13:50 Erin Frey: I think one thing that we're part of Thousand Network, and one thing that I really love about the group is that, when we get together, we're all... We're the same kind of people you would find at a networking event or any other. There are tons of people who are in the Forbes 30 under 30, but when we get together as a group, we're often not... Even if we're talking about work, we're not talking about the growth hacking or how to fund raise. If you'd need when, and you need to have those convos, they're there for you. But, our group conversations are about how we're feeling building a family amongst friends, the meaningful things in life, what are our values. How do you figure out of your values? You ask that question, "Who am I?" I still have no idea. I'm learning on that path of who I am, and you constantly grow. And these are the kinds of conversations that I love having with people. And so, I really love... I treasure vulnerability. It's fascinating.

14:51 Erin Frey: I've always... I don't know if it's 'cause I'm more open or I'm willing to listen, but I was always the person people would come to, with their problems. Or other number of times, I'd have friends crying to me and holding me, 'cause they were going through a really hard breakup or they were depressed, didn't know what to do. And I think it's more like, I know how to empathize well and so, I recognized, sometimes, I just need to sit there. And so, I always had that and I treasure the ability to give that people. It does make me feel really good to be able to help someone in their time of need. And so, I think that's something where even... Well, I noticed that when I was in more anxious periods of myself, that I had a hard time giving that to people and being vulnerable, because I remember when I was little, I would make friends and they would use me. I think it's easy, when you're willing to be vulnerable, to get shat on, because other people aren't always wanting to do that. And I think the more I have comfort in myself, in my being as a human, the more I'm able to be well open, and willing, and giving, and vulnerable to other people, and that makes me happier and better.

16:12 Erin Frey: I have huge conflict in myself when I do things that I perceive to be selfish, not offering something that I have, even though I could, and not helping someone out. And I think it's important, if you're a type of person who is very giving, to learn to give to yourself first. That's a huge skill a lot of people don't have, that I didn't have a until few years ago, I think. But, I think that's me being able to be in that position, where I am open, and willing, and able to be vulnerable and give to others is really important.

16:55 Jeffrey Shiau: I really liked this opening up and recognizing who you wanna be, why you are the way you are, and especially regarding the kind of... I don't know if this is the right word, but are you embracing your anxiety, or is it not something that's positive or negative? It's a part of you, and you actually value that part or recognize that part deeply, and know that it's always gonna be a part of you. When you're going to these therapy sessions, is it a goal to try to get rid of it? Or is it, "No, that's not the goal. The goal is, 'I know this is part of me and this actually... '" It almost sounds like, when you're describing the way, and the love, and the connection that you like offering to people, that you almost get anxiety about how well you're doing that. And if you're able to reach out and provide that comfort to others. And maybe, the innate anxiety actually helps you become better at that 'cause I think empathy actually has like, when you don't feel empathy, it's usually because you're not worried about something. It's kind of harder for someone to listen. So, how do you see... Or what does anxiety mean in your eyes?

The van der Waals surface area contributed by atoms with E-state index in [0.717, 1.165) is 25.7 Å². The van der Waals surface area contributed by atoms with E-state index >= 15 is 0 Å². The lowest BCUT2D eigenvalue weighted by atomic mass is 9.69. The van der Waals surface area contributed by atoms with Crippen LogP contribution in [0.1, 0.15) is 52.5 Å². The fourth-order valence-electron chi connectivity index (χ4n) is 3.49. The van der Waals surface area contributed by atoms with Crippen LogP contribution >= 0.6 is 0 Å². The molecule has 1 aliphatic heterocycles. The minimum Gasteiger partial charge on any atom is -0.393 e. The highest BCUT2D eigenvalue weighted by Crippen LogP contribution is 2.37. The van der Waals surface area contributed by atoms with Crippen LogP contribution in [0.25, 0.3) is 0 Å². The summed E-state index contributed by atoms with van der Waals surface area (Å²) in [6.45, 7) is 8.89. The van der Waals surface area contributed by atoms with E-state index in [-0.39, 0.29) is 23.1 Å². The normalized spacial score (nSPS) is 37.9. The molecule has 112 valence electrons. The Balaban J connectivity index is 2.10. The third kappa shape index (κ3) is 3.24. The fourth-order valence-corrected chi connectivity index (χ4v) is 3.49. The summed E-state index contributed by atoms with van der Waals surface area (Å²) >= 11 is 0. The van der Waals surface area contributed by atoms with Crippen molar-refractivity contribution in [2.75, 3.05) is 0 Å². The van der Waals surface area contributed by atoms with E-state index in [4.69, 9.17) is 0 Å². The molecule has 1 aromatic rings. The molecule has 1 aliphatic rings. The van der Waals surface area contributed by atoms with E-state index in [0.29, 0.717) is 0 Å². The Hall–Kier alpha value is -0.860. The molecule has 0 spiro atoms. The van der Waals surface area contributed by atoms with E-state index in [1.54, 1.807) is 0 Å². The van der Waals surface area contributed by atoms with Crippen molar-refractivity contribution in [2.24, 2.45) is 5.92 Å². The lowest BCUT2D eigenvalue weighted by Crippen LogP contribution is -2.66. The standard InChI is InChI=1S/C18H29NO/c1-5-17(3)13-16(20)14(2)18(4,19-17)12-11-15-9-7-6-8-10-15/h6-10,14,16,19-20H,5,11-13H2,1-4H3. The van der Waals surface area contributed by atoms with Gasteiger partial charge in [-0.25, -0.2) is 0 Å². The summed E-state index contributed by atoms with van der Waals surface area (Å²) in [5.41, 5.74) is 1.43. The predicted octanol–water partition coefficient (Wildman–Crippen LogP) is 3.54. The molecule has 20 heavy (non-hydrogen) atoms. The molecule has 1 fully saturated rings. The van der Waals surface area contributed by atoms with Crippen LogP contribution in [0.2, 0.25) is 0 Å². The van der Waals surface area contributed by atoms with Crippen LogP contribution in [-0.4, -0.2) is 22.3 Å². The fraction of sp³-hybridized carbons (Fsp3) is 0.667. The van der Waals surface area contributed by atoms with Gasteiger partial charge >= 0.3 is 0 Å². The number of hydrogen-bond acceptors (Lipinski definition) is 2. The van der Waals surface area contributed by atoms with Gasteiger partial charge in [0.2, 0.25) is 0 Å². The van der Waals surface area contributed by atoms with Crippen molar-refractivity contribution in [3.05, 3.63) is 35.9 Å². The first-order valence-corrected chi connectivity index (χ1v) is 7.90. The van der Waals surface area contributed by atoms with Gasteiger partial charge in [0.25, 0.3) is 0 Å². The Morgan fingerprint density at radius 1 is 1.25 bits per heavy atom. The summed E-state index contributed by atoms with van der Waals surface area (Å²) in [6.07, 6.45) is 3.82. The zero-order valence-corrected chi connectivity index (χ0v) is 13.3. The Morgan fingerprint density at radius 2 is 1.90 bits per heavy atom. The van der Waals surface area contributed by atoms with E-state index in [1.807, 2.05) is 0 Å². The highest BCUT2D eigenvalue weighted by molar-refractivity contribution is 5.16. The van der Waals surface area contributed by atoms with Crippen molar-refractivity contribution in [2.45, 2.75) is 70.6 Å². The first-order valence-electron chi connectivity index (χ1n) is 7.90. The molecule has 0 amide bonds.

18:27 Erin Frey: For sure. So any good therapist... Well, it's never about ignoring anxiety or trying to not feel it or to avoid it. It's the common instinct that you have, when you have anxiety, is to just avoid it, and that creates these unhealthy coping strategies. And so, instead, what a therapist teaches you to do, what I'm doing, is to embrace that anxiety. And for so many of us, especially people who are overachieving in their career or any aspect of life, anxiety pushes you through. Anxiety is part of the reason you got to that place, 'cause you had enough anxiety to help you meet those deadlines. And anxiety is this healthy emotion. I don't know if it's an emotion exactly, but this is healthy feeling, and it's a natural feeling that you're gonna have. And what happens is, I think... I don't know if this is scientifically validated, or it's the most scientific explanation, so I would always refer to a therapist. [chuckle] I run a therapy startup, I'm not a therapist. We all have, kind of, the ability to handle a certain amount of stress and anxiety. And at a certain point, whether like, the anxiety just gets too much that it hinders your ability to live a normal life.

19:46 Erin Frey: And so, in those moments and I've reached that point, six weeks ago when I started going to therapy, and at that point, it was just affecting my work, it was affecting how I was interacting with others; I was stressed out constantly. I was not engaging with people. I was self isolating, because I was just too stressed about other things. And what you learn is to embrace the anxiety, to learn ways to manage it, so reduce the stress and anxiety. So for instance, coffee will increase anxiety in most people who are anxious. And so, I stopped drinking coffee for a couple weeks. Exercise reduces anxiety, because anxiety is this nervous energy that you need to get out. But then, once you learn to manage it first, so that you can get back to normal, but anxiety is something you always live with, and you just have to learn to embrace it, and use it for the good. It's great that I have anxiety before a podcast like this, because it means I will channel it into positive energy. But it's always there, and we all have anxiety. It's not something that one person has or doesn't; it's just that, at certain points, you will have so much anxiety that it becomes a hindrance on your life, and that is the part of time when you need to get help, or it'll behoove you to get help, or find some other way to channel, to reduce anxiety, like exercise.